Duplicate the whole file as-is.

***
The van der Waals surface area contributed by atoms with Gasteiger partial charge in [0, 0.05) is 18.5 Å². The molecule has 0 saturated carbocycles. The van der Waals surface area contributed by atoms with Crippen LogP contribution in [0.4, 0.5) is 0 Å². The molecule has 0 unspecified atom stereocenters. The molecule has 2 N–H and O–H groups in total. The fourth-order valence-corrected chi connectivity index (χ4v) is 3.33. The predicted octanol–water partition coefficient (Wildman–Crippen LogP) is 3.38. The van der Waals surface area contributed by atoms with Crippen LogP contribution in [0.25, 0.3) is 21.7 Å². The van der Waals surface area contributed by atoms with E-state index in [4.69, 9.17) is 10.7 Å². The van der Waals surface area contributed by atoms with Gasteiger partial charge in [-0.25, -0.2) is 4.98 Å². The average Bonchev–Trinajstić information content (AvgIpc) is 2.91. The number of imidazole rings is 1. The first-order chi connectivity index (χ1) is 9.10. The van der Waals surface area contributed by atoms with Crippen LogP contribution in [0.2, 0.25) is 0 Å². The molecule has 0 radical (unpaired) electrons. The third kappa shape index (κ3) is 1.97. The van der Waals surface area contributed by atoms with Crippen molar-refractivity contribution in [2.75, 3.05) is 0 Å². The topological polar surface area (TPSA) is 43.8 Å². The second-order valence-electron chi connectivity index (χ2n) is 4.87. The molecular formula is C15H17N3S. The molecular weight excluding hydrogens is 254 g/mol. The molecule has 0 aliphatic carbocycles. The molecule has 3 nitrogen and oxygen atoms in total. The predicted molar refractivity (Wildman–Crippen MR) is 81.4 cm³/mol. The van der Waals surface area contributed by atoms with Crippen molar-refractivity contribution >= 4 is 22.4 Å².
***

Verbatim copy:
The van der Waals surface area contributed by atoms with Gasteiger partial charge in [0, 0.05) is 18.5 Å². The molecule has 0 saturated carbocycles. The van der Waals surface area contributed by atoms with Crippen LogP contribution in [0.4, 0.5) is 0 Å². The molecule has 0 unspecified atom stereocenters. The molecule has 2 N–H and O–H groups in total. The fourth-order valence-corrected chi connectivity index (χ4v) is 3.33. The predicted octanol–water partition coefficient (Wildman–Crippen LogP) is 3.38. The van der Waals surface area contributed by atoms with Crippen LogP contribution in [0.25, 0.3) is 21.7 Å². The van der Waals surface area contributed by atoms with E-state index in [4.69, 9.17) is 10.7 Å². The van der Waals surface area contributed by atoms with Gasteiger partial charge in [-0.25, -0.2) is 4.98 Å². The average Bonchev–Trinajstić information content (AvgIpc) is 2.91. The number of imidazole rings is 1. The first-order chi connectivity index (χ1) is 9.10. The van der Waals surface area contributed by atoms with Crippen LogP contribution in [0.2, 0.25) is 0 Å². The molecule has 0 radical (unpaired) electrons. The third kappa shape index (κ3) is 1.97. The van der Waals surface area contributed by atoms with Crippen molar-refractivity contribution in [2.75, 3.05) is 0 Å². The topological polar surface area (TPSA) is 43.8 Å². The second-order valence-electron chi connectivity index (χ2n) is 4.87. The molecular formula is C15H17N3S. The molecular weight excluding hydrogens is 254 g/mol. The molecule has 0 aliphatic carbocycles. The molecule has 3 nitrogen and oxygen atoms in total. The predicted molar refractivity (Wildman–Crippen MR) is 81.4 cm³/mol. The van der Waals surface area contributed by atoms with Crippen molar-refractivity contribution >= 4 is 22.4 Å².